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What to say when an interviewer asks if you have questions

Interviewing can be a stressful process, but be sure to keep your eye on the ball by focusing on the importance of questions.

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Interviewing Questions: What’s the big idea?

This semester, I am taking a class that aims to prepare soon-to-be college graduates for the work force. A major topic that we focus on is the importance of interviewing.

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So far, the biggest takeaway has been the significance of questions. Obviously, the questions being asked to you by the interviewer are the meat and potatoes of interview. However, what I never truly appreciated with the equal significance of asking follow up questions, especially at the end of the conversation.

There is a commonality among interview questions

We have examined how to answer the most common interview questions. But the answering and asking of questions never ceases to be a daunting process.

Of course the usual “strengths and weaknesses” makes an appearance. Some of the more interesting questions are ones that require you to reflect on yourself as a person; i.e.: “Are you a leader or a follower?” “What gets you up in the morning/what motivates you?”

With those questions, he also touched on how to make the best of any interview situation. He explained the importance of “knowing”, which includes: knowing the essence of the job you are looking for, knowing the company, and knowing what makes you a great fit.

Be sure to end with questions

But, as previously mentioned, the most important question is, “Do you have any questions for me?” Too many times have I let this pass me by, and it likely lessened my chances of getting a job or position in a club/organization.

This is your chance as the interviewee to turn the tables in an effort to sit in the driver’s seat. Sophie Deering at The Undercover Recruiter examined what questions to ask at the end of an interview.

Among these are (in no particular order):

  • What do you enjoy about working here?
  • Can you tell me about the people I will be working with?
  • Do you have any questions or hesitations about my qualifications?
  • What constitutes success at this position and at this company?
  • How has this position evolved since it was first created?
  • When and how is feedback given to employees?
  • What is the top priority for the person in this role in the first 90 days?
  • What challenges face the person filling this position?
  • Do you offer continuing education or professional training?
  • What hours are typically worked in a week for someone successful in this role?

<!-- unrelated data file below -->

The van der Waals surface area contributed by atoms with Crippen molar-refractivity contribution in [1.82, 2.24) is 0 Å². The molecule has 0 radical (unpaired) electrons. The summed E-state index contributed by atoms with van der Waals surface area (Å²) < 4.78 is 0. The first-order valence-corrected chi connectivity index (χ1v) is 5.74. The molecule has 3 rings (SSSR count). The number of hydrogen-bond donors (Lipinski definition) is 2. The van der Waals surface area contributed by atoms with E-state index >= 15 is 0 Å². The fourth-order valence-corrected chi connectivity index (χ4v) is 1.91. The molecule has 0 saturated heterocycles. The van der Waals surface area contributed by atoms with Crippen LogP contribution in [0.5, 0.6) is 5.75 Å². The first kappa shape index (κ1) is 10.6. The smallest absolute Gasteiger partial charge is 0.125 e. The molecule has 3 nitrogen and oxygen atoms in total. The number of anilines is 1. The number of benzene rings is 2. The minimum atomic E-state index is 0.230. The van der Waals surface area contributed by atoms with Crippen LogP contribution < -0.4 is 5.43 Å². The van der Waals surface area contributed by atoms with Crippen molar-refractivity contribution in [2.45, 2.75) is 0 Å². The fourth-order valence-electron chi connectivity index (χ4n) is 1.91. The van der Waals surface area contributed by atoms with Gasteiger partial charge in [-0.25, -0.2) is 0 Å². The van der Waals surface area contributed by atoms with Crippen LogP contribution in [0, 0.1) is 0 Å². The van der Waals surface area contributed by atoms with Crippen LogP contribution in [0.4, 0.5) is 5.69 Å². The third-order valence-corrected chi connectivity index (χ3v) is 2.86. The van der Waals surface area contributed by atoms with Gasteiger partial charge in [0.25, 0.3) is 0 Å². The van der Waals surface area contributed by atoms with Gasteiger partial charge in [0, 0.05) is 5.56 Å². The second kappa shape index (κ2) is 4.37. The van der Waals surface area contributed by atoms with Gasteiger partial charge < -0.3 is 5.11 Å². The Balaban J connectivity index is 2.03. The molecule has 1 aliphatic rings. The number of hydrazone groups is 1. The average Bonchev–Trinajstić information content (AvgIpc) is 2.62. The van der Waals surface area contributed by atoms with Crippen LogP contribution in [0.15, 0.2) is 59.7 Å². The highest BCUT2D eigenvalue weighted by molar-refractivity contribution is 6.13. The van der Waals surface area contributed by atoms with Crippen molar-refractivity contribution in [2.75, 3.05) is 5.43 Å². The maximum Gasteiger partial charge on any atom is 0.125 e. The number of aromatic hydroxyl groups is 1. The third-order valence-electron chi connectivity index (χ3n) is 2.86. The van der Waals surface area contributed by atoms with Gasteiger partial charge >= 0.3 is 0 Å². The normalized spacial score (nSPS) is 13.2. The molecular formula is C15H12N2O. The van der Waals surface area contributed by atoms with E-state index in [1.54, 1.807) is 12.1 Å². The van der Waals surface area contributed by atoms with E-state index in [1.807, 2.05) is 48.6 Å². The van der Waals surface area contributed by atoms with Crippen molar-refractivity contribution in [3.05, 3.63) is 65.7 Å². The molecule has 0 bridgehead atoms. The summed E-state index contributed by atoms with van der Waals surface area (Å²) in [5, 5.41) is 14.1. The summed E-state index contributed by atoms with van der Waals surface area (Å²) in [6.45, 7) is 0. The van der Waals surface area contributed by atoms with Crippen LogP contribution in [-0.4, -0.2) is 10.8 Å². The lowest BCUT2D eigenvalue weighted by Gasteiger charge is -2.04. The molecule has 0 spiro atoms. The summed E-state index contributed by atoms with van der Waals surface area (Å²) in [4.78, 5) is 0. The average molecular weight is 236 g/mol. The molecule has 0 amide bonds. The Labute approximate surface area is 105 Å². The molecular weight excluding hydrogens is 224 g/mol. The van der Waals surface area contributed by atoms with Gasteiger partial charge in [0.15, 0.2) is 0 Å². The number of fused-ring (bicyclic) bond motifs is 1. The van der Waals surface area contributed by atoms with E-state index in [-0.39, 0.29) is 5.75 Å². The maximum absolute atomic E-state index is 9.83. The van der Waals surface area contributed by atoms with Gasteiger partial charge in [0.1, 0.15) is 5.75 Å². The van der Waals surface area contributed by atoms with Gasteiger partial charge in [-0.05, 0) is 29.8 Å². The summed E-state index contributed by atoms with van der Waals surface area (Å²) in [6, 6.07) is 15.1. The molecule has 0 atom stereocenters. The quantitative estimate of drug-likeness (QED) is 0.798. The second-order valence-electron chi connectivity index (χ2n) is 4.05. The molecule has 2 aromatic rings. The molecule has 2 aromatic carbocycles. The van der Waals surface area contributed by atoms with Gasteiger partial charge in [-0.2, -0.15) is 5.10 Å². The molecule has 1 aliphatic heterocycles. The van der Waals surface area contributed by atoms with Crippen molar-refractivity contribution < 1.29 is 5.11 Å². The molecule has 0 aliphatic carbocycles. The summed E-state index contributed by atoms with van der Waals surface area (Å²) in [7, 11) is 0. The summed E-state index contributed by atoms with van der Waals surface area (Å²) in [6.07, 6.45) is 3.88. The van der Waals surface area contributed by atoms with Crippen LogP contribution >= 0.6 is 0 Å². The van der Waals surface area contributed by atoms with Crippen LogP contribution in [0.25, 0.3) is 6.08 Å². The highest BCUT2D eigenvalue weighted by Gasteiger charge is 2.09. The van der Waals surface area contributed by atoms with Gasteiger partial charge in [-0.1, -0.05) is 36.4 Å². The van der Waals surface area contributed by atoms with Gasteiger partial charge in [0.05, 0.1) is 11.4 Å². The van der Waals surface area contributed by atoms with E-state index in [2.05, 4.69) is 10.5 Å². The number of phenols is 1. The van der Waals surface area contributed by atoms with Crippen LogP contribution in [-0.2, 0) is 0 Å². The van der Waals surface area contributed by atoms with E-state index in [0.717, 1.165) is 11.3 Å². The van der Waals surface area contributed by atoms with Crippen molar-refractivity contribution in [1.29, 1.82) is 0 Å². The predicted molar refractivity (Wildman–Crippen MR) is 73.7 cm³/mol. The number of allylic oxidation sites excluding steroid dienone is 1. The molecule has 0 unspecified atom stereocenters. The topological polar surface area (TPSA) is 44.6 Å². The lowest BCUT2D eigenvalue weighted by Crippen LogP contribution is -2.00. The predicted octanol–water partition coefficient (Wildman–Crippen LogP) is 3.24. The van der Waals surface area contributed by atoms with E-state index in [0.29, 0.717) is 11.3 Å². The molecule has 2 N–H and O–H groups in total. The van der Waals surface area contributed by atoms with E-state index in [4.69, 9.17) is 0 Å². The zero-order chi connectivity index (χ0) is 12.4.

• What can you tell me about your upcoming projects or plans for growth?
  • What is the next step in the hiring process?
  • When do you expect to make an offer for this position?

It can be very beneficial to gain insight on the company by asking the interviewer about what they do day-to-day and what they enjoy about the company. It also shows them that you have an active interest in that particular company and that you are not just looking for any old job.

In the end…

The question and answer aspect of an interview can be likened to bookends. If you don’t reciprocate by asking the interviewer questions, the books have a way of falling down.

#InterviewQuestions

Staff Writer, Taylor Leddin is a publicist and freelance writer for a number of national outlets. She was featured on Thrive Global as a successful woman in journalism, and is the editor-in-chief of The Tidbit. Taylor resides in Chicago and has a Bachelor in Communication Studies from Illinois State University.

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4 Comments

4 Comments

  1. Emma

    March 21, 2016 at 12:37 am

    Agree, asking when done the right way shows inquisitiveness, critical thinking and interest in how you can help the business grow and how the business can help you grow as an individual too. Great set of questions, Taylor. Thanks

    • Taylor

      March 21, 2016 at 5:01 pm

      Thanks for the feedback, Emma!

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ClickUp team productivity app is gorgeous and wildly efficient

(BUSINESS NEWS) Seeking to improve your productivity and speed up your team, ClickUp is an inexpensive option for those obsessed with efficiency.

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Back again to obsess over productivity apps – ClickUp, is a project management tool seeking to knock the frustration out of PM. It’s getting some good reviews, so I gave it a try for a week by setting up my current job search as a project and getting a feel for the app. And as you’ve read in my other reviews, we will address features and design.